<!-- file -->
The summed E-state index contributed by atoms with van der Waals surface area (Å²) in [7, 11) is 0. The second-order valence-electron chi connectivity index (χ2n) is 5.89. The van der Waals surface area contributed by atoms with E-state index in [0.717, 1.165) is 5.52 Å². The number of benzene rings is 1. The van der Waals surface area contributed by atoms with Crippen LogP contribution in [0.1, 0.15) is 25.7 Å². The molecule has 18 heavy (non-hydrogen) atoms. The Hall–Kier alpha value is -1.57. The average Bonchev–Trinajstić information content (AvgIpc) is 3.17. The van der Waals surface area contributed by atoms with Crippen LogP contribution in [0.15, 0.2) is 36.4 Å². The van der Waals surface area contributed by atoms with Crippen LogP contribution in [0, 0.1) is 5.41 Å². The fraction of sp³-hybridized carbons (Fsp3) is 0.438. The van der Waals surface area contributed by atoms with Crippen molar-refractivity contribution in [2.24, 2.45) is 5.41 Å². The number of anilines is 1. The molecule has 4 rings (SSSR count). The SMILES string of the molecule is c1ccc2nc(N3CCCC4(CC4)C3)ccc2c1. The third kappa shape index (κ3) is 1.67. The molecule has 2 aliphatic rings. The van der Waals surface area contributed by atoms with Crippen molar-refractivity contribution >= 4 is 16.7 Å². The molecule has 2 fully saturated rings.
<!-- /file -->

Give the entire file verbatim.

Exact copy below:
The summed E-state index contributed by atoms with van der Waals surface area (Å²) in [7, 11) is 0. The second-order valence-electron chi connectivity index (χ2n) is 5.89. The van der Waals surface area contributed by atoms with E-state index in [0.717, 1.165) is 5.52 Å². The number of benzene rings is 1. The van der Waals surface area contributed by atoms with Crippen LogP contribution in [0.1, 0.15) is 25.7 Å². The molecule has 18 heavy (non-hydrogen) atoms. The Hall–Kier alpha value is -1.57. The average Bonchev–Trinajstić information content (AvgIpc) is 3.17. The van der Waals surface area contributed by atoms with Crippen LogP contribution in [0.15, 0.2) is 36.4 Å². The van der Waals surface area contributed by atoms with Crippen LogP contribution in [0, 0.1) is 5.41 Å². The fraction of sp³-hybridized carbons (Fsp3) is 0.438. The van der Waals surface area contributed by atoms with Crippen molar-refractivity contribution in [2.24, 2.45) is 5.41 Å². The number of anilines is 1. The molecule has 4 rings (SSSR count). The SMILES string of the molecule is c1ccc2nc(N3CCCC4(CC4)C3)ccc2c1. The third kappa shape index (κ3) is 1.67. The molecule has 2 aliphatic rings. The van der Waals surface area contributed by atoms with Crippen molar-refractivity contribution >= 4 is 16.7 Å². The molecule has 2 fully saturated rings.